A research project indicating that interfering with a particular cellular pathway kills cancer cells while causing little harm to normal cells is the first accepted for funding by Bluefield Innovations, a collaboration between Johns Hopkins University and Deerfield Management to catalyze early stage therapeutic development.
The project originated in the lab of Marikki Laiho, professor of radiation oncology and director of the Division of Molecular Radiation Sciences at the Johns Hopkins University School of Medicine. It illustrates how cancer cells disproportionately rely on the RNA polymerase I cellular pathway when compared to normal cells.
"We are excited to accept Dr. Laiho's project into Bluefield Innovations and show our commitment to the goal of advancing promising research projects," says James Flynn, managing partner at Deerfield Management.
Bluefield, which launched in November, will provide scientific, financial, and operational support to Laiho's research, enabling her team to identify the clinical lead molecule and move toward human clinical trials. Ultimately, this support could lead to the development of a first-in-class small molecule drug.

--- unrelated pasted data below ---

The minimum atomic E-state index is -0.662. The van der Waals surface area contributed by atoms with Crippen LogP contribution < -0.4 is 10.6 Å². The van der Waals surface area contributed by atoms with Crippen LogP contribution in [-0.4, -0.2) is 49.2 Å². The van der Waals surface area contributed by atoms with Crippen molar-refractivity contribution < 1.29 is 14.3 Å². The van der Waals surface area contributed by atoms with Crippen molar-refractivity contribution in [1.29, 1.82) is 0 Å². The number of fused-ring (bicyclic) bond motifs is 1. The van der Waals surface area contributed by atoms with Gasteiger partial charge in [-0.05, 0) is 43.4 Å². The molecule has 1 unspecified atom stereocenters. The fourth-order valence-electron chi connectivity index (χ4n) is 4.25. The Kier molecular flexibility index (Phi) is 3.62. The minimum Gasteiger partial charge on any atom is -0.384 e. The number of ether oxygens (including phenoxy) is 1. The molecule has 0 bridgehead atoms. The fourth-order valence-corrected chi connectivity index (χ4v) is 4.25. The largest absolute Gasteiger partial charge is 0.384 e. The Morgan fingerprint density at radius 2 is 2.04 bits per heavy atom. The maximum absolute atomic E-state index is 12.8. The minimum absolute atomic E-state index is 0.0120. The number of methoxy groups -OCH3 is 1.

"I truly appreciate the opportunity to align with a collaborator that shares the same mindset and goals surrounding early stage research targets," Laiho says. "Bluefield understands that new targets and first-in-class molecules require a higher level of due diligence and with that, they provide the expertise to support the extensive ground work required for the [Investigational New Drug] process."
A joint steering committee consisting of representatives from Johns Hopkins and Deerfield selected Laiho's research to receive support from Bluefield. The initial five-year term of Bluefield Innovations will provide support and funding to approximately a dozen Johns Hopkins faculty and researchers. A call for applications will take place in the first quarter of 2018.
"Bluefield Innovations provides a valuable avenue for Johns Hopkins researchers to unleash the potential of their promising work," says William Nelson, professor of oncology and director of the Johns Hopkins Sidney Kimmel Cancer Center. "Dr. Laiho's research may prove to be a transformational cancer treatment. We're excited that Bluefield has provided her an opportunity to accelerate its development and commercialization."